I think the distinction is somewhat of an illusion, although, perhaps, a necessary category.

For every religion that we may delineate as political or apolitical, we can find examples of its application in the opposite sense.

The very first thing to remember is that the distinction itself is a modern idea, and one that (ostensibly) exists solely in Western nations. Take, for instance, medieval western societies, which had no separation between church and state. The church IS the state, and the state IS the church.

To declare that Islam is political is to misconstrue the idea that religion and politics are separate entities in the first place, especially in areas where Islam is endemic to native culture. This is the prime conflict when Islam is exported to areas where we have an (ostensible) separation between church and state, such as Europe and North America.

I keep using the word "ostensible," and that is simply to underline that our notion of separation between church and state is and always has been in tension with traditional methods of governing. It is an ideal, which has fluctuating applications. We claim to uphold this ideal, but in reality, we simply do not notice how much religion is incorporated into our politics because it is ubiquitous. It becomes a stark reality when outside forces attempt to do the same thing (such as shariah law), because we simply tend not to agree with the proposed laws.

Even the Church of Satan, whose ruling body makes no political statements, is, it could be argued, political; it is political in the sense that many members feel passionate about their political positions, and some even seek to promote these ideas. What is significant is that each member could be fighting for drastically opposing ideas, and both are considered equally Satanic in nature, because it is the individual Satanist that is active in the world, not the administration of the CoS. The administration of the CoS is so firm on this idea of them taking a neutral apolitical stance, that talk of politics is forbidden on this board (hopefully I haven't stepped over this line, as I am talking about politics in general terms).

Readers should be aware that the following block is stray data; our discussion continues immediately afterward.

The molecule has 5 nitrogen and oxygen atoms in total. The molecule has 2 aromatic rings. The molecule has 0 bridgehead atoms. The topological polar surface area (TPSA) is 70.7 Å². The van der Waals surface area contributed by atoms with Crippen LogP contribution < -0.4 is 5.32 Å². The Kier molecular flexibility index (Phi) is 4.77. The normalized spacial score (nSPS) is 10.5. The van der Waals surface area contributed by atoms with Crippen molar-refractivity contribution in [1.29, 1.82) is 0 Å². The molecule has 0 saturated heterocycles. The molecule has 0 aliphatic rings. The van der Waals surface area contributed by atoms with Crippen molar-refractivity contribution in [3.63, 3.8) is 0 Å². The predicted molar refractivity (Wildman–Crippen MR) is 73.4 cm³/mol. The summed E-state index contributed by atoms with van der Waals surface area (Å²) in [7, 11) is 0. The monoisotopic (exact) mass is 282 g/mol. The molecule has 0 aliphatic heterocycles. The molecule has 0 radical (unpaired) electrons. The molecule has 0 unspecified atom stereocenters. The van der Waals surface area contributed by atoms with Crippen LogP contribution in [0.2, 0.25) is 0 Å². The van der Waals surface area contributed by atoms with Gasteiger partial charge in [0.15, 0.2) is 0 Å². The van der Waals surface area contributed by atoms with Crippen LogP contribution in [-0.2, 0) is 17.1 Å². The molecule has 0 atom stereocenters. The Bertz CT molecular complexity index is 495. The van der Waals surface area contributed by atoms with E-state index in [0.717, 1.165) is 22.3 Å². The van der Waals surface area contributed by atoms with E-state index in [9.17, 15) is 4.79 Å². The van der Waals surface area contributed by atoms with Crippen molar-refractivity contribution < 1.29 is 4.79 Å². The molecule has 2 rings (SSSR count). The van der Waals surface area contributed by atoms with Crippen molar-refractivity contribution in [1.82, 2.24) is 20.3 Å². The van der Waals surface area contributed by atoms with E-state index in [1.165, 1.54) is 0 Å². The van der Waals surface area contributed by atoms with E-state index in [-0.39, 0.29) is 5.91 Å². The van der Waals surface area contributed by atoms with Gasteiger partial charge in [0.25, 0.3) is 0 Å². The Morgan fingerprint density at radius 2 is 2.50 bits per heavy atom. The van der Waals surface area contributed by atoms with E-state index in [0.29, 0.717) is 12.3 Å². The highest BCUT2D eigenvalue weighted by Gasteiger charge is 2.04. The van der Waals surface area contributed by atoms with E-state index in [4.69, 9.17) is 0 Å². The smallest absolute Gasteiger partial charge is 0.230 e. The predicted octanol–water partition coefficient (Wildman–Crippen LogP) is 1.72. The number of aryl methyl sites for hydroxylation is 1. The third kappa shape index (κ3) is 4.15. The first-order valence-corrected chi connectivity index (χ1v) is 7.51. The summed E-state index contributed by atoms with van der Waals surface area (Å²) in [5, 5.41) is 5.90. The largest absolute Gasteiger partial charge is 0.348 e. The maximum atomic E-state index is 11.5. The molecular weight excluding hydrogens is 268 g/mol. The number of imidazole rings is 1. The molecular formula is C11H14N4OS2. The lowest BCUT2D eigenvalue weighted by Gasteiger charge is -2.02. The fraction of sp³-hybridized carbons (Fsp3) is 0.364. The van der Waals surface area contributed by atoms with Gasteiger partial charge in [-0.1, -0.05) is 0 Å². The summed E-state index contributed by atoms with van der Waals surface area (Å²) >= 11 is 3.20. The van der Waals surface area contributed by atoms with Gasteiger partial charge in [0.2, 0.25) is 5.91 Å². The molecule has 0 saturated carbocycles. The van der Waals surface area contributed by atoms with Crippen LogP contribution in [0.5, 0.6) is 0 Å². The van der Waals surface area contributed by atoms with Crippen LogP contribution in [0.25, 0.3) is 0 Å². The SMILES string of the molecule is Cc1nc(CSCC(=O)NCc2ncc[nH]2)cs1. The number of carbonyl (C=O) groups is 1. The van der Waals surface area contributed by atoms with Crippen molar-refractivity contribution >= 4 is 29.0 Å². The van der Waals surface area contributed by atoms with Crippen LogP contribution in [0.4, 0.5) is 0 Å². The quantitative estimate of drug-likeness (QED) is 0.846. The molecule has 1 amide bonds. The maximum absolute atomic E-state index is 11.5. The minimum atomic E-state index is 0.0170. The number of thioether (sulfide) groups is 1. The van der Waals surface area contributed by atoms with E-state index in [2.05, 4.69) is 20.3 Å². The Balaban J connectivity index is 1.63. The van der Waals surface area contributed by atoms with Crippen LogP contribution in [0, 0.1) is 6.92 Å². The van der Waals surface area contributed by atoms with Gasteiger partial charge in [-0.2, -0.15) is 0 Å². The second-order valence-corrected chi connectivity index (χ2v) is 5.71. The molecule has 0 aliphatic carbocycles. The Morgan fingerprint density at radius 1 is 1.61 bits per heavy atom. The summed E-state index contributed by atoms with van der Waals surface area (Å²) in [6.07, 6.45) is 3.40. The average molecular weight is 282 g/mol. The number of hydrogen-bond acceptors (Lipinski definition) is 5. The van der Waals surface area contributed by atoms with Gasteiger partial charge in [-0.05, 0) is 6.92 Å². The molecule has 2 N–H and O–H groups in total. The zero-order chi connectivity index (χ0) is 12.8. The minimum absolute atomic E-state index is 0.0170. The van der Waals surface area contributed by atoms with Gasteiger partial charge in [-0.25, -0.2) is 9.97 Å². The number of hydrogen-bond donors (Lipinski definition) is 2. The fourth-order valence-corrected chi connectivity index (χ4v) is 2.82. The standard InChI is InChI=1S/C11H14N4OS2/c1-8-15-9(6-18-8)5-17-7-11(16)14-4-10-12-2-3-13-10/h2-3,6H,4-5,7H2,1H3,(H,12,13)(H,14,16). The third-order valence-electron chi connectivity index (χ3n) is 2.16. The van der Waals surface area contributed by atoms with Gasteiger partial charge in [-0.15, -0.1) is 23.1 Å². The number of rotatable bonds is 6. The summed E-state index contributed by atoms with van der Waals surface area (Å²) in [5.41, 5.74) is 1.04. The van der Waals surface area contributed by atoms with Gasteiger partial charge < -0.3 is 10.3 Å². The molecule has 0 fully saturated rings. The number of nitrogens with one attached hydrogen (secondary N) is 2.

Other religions can and do mandate certain political positions (unlike the CoS) and this is where we see various levels of political activities.

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Now, I could see even any "apolitical" religion just being used politically...or an individual being a more moderate follower of a "political" religion and ignoring the holy law parts of it.


Every religious person on the planet edits their respective religion in ways that suit them best.

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But, is there any meaningful distinction you find when we look at what the religion ACTUALLY says? Or is that not a meaningful distinction either, when you look at the countless interpretations of the same text?


Textual analysis does provide a meaningful distinction, but usually only to scholars! The great majority of religionists never actually read their texts, and when they do, they carefully edit the passages they consider meaningful.

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I would say that a political religion would tend to be more violent than an apolitical one, due to the need for a whole system of political force governing territory, which would then be expanded.


I have never, ever, heard of a religion that did not exist as a political statement, even if that statement is: "Let's withdraw from the world because it has gone to shit. We'll wait for the salvation/apocalypse/comet/aliens/etc. in our secluded commune/church/mountaintop without the pollutant of the outside world."

The above is still making a political statement; it is judging the world as corrupt, and providing an alternative.

Religious ideas are born within and responding to specific historical circumstances, and as such they are always political.

Your question is more one of evaluating the level of active political movement within particular religions, and the answer to that is: it varies.

Even with Islam, the root is much more than a religious ideal (although that is usually the focus), but more of a conflict between internal struggles (the old ways falling our of favour, and the news ways gaining more and more popularity) and external pressure (outside forces threatening to take power from current leaders) that causes the most violence.

Historically, the trend for violence is almost always a combination of this dual factor of external and internal pressures, which increases tensions, which then erupts into violence, both externally and internally.